• Therefore, -1 = (021)(3)(45) in cycle form.
Operations on Permutations
• Note: If  is a 1-cycle or a 2-cycle, then -1 = .

If  = (x1 x2 … xn), then -1 = (x1 xn … x2).

• “Proof”:

For  = (1234), we have 12341.

For -1, we have 14321, which is (1432) in cycle notation.

Operations on Permutations
• Given permutations : ZnZn and : ZnZn, the product is the permutation obtained by applying  first, then .
• Notation: x = (x).
Operations on Permutations
• Example 4: Find  if  = (012)(3)(45) and  = (01)(2453).
• Solution:
• x (012)(3)(45) x (01)(2453) (x)

0  11  1  0  0

1  22  2  2 4

2  00  0  1 1

3  33  3  3 2

4  44  5  5 3

5  55  4  4 5

Thus,  = (0)(1432)(5) (or we could write (1432)).

Operations on Permutations
• Fact 2: The inverse of a product of permutations is given by ()-1 =  -1 -1.
Operations on Permutations
• Example 5: Let  and  be as in the last example.
• Then  = (0)(1432)(5), so it follows from the Note above that ()-1 = (0)(1234)(5).
• Now, -1 = (021)(3)(45) and -1 = (01)(2354), so by Fact 2,

()-1 = -1-1 = (01)(2354) (021)(3)(45).

• Check that we get the same result!
Operations on Permutations
• Example 5(cont.)
• x (01)(2354) x^(-1) (021)(3)(45) (x^(-1))^(-1)

0  1  0

1  0  2

2  3  3

3  5  4

4  2  1

5  4  5

• Thus, -1-1= (0)(1234)(5), so

()-1 = -1-1 for this example!

Substitution Ciphers (Revisited)
• By labeling the letters A, B, C, … , Y, Z as 0, 1, 2, … , 24, 25, any substitution cipher is equivalent to some permutation : Z26Z26.
• Usually we just write the letters instead of the numbers!
Substitution Ciphers (Revisited)
• Example 6: Use the substitution cipher:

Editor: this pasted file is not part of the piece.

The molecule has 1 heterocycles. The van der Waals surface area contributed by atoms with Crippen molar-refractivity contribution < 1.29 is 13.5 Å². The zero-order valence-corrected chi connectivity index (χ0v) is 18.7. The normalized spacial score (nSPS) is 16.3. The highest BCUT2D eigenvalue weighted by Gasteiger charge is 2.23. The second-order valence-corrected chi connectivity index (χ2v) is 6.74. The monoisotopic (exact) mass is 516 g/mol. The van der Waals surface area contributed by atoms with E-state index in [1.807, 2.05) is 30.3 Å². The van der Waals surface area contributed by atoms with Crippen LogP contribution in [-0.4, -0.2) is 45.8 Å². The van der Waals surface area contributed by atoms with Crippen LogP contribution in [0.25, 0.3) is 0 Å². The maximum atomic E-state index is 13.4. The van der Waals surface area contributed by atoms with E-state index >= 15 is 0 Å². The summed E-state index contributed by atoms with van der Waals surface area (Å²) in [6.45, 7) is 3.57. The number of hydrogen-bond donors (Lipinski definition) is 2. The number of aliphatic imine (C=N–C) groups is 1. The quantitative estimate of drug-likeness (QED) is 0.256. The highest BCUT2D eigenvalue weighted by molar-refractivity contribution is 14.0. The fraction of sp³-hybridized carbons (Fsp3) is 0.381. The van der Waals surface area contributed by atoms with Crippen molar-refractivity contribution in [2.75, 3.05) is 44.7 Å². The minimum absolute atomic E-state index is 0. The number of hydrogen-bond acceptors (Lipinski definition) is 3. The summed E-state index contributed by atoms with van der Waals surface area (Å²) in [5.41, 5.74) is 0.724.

 = (APHITX)(BERC)(DNZFVM)(GJKWLOYQSU)

to encipher the plaintext “BSUMATH”.

• x (APHITX)(BERC)(DNZFVM)(GJKWLOYQSU) x

B  B  E  E  E

S  S  S  S  U

U  U  U  U  G

Substitution Ciphers (Revisited)
• Example 6 (cont.)
• x (APHITX)(BERC)(DNZFVM)(GJKWLOYQSU) x

M  M  M  D  D

A  P  P  P  P

T  X  X  X  X

H  I  I  I  I

• Thus, “BSUMATH” is encrypted as “EUGDPXI”.
Permutation Ciphers
• Another way to make a cipher with a permutation is to use a fixed-length permutation to rearrange blocks of text of the same length.
• We illustrate this method with the next example!
Permutation Ciphers
• Example 7 (a permutation cipher)
• First, choose a permutation of the numbers 1-9.

For example,  = (147)(238956).

• Next, break up plaintext into blocks of length 9:
• this is a form of a transposition cipher
Permutation Ciphers
• Example 7 (a permutation cipher)
• First, choose a permutation of the numbers 1-9.

For example,  = (147)(238956).

• Next, break up plaintext into blocks of length 9:
• this is a fo|rm of a tran|sposition| cipherabc
Permutation Ciphers
• For Example 7, the ciphertext is
• SIFASHTOI FOARTMRNA SOOITPSNI HPBARICCE
Permutation Ciphers
• Remark: The cipher in Example 7 is known as a stream cipher.
• Such ciphers can be used for high speed encryption with computers.
• Flaw: The Friedman Test can be used to guess it is a transposition cipher.